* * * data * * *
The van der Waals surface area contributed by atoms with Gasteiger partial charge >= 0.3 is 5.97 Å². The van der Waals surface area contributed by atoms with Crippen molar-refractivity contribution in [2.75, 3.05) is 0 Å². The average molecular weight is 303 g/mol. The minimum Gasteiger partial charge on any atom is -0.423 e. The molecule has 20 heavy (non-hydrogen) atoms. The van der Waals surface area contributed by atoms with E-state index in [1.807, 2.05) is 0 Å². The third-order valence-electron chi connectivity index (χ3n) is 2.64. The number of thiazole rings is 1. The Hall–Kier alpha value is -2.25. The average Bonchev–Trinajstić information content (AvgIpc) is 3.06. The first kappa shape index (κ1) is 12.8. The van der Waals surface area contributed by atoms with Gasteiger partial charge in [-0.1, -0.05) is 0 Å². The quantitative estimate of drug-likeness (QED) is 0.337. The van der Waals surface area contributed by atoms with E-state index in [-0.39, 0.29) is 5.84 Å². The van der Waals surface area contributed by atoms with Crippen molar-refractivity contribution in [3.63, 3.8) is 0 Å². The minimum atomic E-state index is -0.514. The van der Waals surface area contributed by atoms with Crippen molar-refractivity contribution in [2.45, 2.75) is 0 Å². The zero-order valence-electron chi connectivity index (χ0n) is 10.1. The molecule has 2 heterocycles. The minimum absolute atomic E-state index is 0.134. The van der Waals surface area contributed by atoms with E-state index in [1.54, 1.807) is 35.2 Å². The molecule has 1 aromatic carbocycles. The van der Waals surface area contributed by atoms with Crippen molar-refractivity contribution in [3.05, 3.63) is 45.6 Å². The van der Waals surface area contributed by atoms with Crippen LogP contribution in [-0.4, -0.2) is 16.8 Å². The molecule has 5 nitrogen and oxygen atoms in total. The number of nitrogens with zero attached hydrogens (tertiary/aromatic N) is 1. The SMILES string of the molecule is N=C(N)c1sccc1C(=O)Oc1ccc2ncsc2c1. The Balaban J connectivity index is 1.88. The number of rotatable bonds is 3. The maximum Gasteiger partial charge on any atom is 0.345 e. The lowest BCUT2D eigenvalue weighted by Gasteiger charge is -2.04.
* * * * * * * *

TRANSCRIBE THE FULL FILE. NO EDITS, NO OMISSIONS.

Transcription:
The van der Waals surface area contributed by atoms with Gasteiger partial charge >= 0.3 is 5.97 Å². The van der Waals surface area contributed by atoms with Crippen molar-refractivity contribution in [2.75, 3.05) is 0 Å². The average molecular weight is 303 g/mol. The minimum Gasteiger partial charge on any atom is -0.423 e. The molecule has 20 heavy (non-hydrogen) atoms. The van der Waals surface area contributed by atoms with E-state index in [1.807, 2.05) is 0 Å². The third-order valence-electron chi connectivity index (χ3n) is 2.64. The number of thiazole rings is 1. The Hall–Kier alpha value is -2.25. The average Bonchev–Trinajstić information content (AvgIpc) is 3.06. The first kappa shape index (κ1) is 12.8. The van der Waals surface area contributed by atoms with Gasteiger partial charge in [-0.1, -0.05) is 0 Å². The quantitative estimate of drug-likeness (QED) is 0.337. The van der Waals surface area contributed by atoms with E-state index in [-0.39, 0.29) is 5.84 Å². The van der Waals surface area contributed by atoms with Crippen molar-refractivity contribution in [3.63, 3.8) is 0 Å². The minimum atomic E-state index is -0.514. The van der Waals surface area contributed by atoms with Crippen molar-refractivity contribution in [2.45, 2.75) is 0 Å². The zero-order valence-electron chi connectivity index (χ0n) is 10.1. The molecule has 2 heterocycles. The minimum absolute atomic E-state index is 0.134. The van der Waals surface area contributed by atoms with E-state index in [1.54, 1.807) is 35.2 Å². The molecule has 1 aromatic carbocycles. The van der Waals surface area contributed by atoms with Crippen molar-refractivity contribution in [3.05, 3.63) is 45.6 Å². The van der Waals surface area contributed by atoms with Crippen LogP contribution in [-0.4, -0.2) is 16.8 Å². The molecule has 5 nitrogen and oxygen atoms in total. The number of nitrogens with zero attached hydrogens (tertiary/aromatic N) is 1. The SMILES string of the molecule is N=C(N)c1sccc1C(=O)Oc1ccc2ncsc2c1. The Balaban J connectivity index is 1.88. The number of rotatable bonds is 3. The maximum Gasteiger partial charge on any atom is 0.345 e. The lowest BCUT2D eigenvalue weighted by Gasteiger charge is -2.04.